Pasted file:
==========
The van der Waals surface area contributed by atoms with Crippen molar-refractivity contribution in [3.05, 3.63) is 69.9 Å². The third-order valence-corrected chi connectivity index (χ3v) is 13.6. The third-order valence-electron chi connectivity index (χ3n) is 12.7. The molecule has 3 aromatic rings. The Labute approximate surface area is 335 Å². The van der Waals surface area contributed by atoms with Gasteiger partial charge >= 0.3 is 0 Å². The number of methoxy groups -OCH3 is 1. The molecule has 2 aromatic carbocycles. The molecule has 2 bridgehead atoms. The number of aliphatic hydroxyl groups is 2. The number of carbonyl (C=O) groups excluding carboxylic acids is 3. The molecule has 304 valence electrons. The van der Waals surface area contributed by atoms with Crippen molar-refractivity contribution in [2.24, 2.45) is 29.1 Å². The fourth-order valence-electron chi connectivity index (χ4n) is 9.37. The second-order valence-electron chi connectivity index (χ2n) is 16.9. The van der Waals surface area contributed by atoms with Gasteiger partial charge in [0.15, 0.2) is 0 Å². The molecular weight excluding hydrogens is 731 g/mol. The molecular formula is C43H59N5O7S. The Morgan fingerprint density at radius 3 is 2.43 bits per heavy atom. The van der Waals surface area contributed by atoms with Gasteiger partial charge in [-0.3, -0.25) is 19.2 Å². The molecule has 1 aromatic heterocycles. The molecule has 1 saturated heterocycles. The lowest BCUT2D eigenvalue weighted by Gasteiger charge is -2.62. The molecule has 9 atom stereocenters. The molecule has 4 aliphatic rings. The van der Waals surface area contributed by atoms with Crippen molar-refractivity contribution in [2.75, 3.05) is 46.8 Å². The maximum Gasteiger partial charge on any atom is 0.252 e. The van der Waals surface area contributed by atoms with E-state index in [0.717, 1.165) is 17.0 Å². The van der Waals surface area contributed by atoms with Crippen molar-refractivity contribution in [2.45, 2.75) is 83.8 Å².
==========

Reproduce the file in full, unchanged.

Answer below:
The van der Waals surface area contributed by atoms with Crippen molar-refractivity contribution in [3.05, 3.63) is 69.9 Å². The third-order valence-corrected chi connectivity index (χ3v) is 13.6. The third-order valence-electron chi connectivity index (χ3n) is 12.7. The molecule has 3 aromatic rings. The Labute approximate surface area is 335 Å². The van der Waals surface area contributed by atoms with Gasteiger partial charge >= 0.3 is 0 Å². The number of methoxy groups -OCH3 is 1. The molecule has 2 aromatic carbocycles. The molecule has 2 bridgehead atoms. The number of aliphatic hydroxyl groups is 2. The number of carbonyl (C=O) groups excluding carboxylic acids is 3. The molecule has 304 valence electrons. The van der Waals surface area contributed by atoms with Crippen molar-refractivity contribution in [2.24, 2.45) is 29.1 Å². The fourth-order valence-electron chi connectivity index (χ4n) is 9.37. The second-order valence-electron chi connectivity index (χ2n) is 16.9. The van der Waals surface area contributed by atoms with Gasteiger partial charge in [0.15, 0.2) is 0 Å². The molecular weight excluding hydrogens is 731 g/mol. The molecular formula is C43H59N5O7S. The Morgan fingerprint density at radius 3 is 2.43 bits per heavy atom. The van der Waals surface area contributed by atoms with Gasteiger partial charge in [-0.3, -0.25) is 19.2 Å². The molecule has 1 aromatic heterocycles. The molecule has 1 saturated heterocycles. The lowest BCUT2D eigenvalue weighted by Gasteiger charge is -2.62. The molecule has 9 atom stereocenters. The molecule has 4 aliphatic rings. The van der Waals surface area contributed by atoms with Crippen molar-refractivity contribution in [2.75, 3.05) is 46.8 Å². The maximum Gasteiger partial charge on any atom is 0.252 e. The van der Waals surface area contributed by atoms with E-state index in [0.717, 1.165) is 17.0 Å². The van der Waals surface area contributed by atoms with Crippen molar-refractivity contribution in [2.45, 2.75) is 83.8 Å².